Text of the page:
We explored the in vivo effects of knockdown of caldesmon on vascular development in zebrafish.
We investigated the effects of caldesmon knockdown on the vascular development in a zebrafish model with special attention for the trunk and head vessels including the aortic arches. We examined the developing fishes at various time points. The vascular abnormalities observed in the caldesmon morphants were morphologically and functionally characterized in detail in fixed and living embryos. The knockdown of caldesmon caused serious defects in vasculogenesis and angiogenesis in zebrafish morphants, and the vascular integrity and blood circulation were concomitantly impaired.
The data provide the first functional assessment of the role of caldesmon in vascular development in vivo, indicating that this molecule plays a crucial role in vasculogenesis and angiogenesis in vivo. Interfering with caldesmon opens new therapeutic avenues for anti-angiogenesis in cancer and ischaemic cardiovascular disease.
"All zebrafish protocols were approved by the Institute of Animal Care as before  . In this study, we used embryos/larvae at developing time points of 1.5 to 3 days post-fertilization (dpf) and controls The knockdown fishes included caldesmon morphants (CaD-MO) and a glucose transport 1 morphants (Glut1-MO) "
[Show abstract][Hide abstract] ABSTRACT: There are various zebrafish models with cardiovascular defects which adequately mimic the impaired circulation and tissue perfusion of various human cardiovascular diseases. Zebrafish embryos/larvae are optically transparent, and the systemic blood circulation can be recorded by using a microscope with video imaging. We detected a series of circulatory defects in our caldesmon and glucose transport 1 knockdown zebrafish models, including arteriovenous (AV) shunting, collateral circulation, AV fusion, vessel bifurcation, reduced or depleted regional perfusion, sinus venous (SV) rupture, and more. The quick detection by simple video imaging of various pathological states of the blood circulation in the living zebrafish embryos/larvae is non-invasive and cost-effective. The method is suitable for large scale screening of altered blood circulation in various zebrafish models with impaired cardiovascular development.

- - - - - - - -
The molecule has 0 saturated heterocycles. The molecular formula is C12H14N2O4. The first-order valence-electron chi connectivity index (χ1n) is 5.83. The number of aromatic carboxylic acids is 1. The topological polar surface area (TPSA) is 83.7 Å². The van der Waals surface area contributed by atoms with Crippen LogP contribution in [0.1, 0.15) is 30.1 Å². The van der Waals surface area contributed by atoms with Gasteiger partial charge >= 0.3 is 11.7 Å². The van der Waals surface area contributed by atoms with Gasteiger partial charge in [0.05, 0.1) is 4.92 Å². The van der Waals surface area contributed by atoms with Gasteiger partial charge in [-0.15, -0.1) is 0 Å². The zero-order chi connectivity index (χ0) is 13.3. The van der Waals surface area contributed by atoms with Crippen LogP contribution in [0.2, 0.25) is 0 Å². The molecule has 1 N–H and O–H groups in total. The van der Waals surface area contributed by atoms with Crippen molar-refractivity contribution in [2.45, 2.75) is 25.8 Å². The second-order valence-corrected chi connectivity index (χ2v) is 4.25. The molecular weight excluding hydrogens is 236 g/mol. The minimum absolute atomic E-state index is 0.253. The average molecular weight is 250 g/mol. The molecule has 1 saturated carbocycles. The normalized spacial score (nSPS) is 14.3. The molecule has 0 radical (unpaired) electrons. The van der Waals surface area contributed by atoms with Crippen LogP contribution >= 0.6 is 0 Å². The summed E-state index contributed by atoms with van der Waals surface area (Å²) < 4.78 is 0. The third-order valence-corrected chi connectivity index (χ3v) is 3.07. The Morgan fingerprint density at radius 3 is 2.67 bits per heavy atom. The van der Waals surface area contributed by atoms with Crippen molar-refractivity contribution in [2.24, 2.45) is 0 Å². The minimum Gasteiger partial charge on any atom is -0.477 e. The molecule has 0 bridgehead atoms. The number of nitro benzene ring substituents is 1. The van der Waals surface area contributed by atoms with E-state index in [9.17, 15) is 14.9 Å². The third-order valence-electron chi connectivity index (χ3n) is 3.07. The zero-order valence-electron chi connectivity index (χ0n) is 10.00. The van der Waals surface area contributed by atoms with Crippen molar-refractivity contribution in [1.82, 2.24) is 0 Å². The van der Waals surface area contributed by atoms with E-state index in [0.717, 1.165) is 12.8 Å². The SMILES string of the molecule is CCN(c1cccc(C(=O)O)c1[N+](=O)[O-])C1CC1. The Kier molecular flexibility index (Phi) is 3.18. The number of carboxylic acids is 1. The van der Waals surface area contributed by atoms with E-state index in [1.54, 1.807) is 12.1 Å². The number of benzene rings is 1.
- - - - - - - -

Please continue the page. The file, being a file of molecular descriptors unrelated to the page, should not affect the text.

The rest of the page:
This is a powerful approach of live digital data communication in biomedical research and teaching.
"In contrast to the wealth of information regarding CaD's activity in cultured cells, relatively little is known about its in vivo role during embryonic development. In zebrafish, CaD knockdown has been shown to cause defective cardiovascular development, with abnormal heart looping, disrupted proliferation and migration of smooth muscle, and partial loss of axial and trunk vessels (Zheng et al., 2009a, 2009b). In rat brain, both induction of CaD by glucocorticoids and inhibition of CaD by microRNA impair the radial migration of neural progenitor cells (Fukumoto et al., 2009). "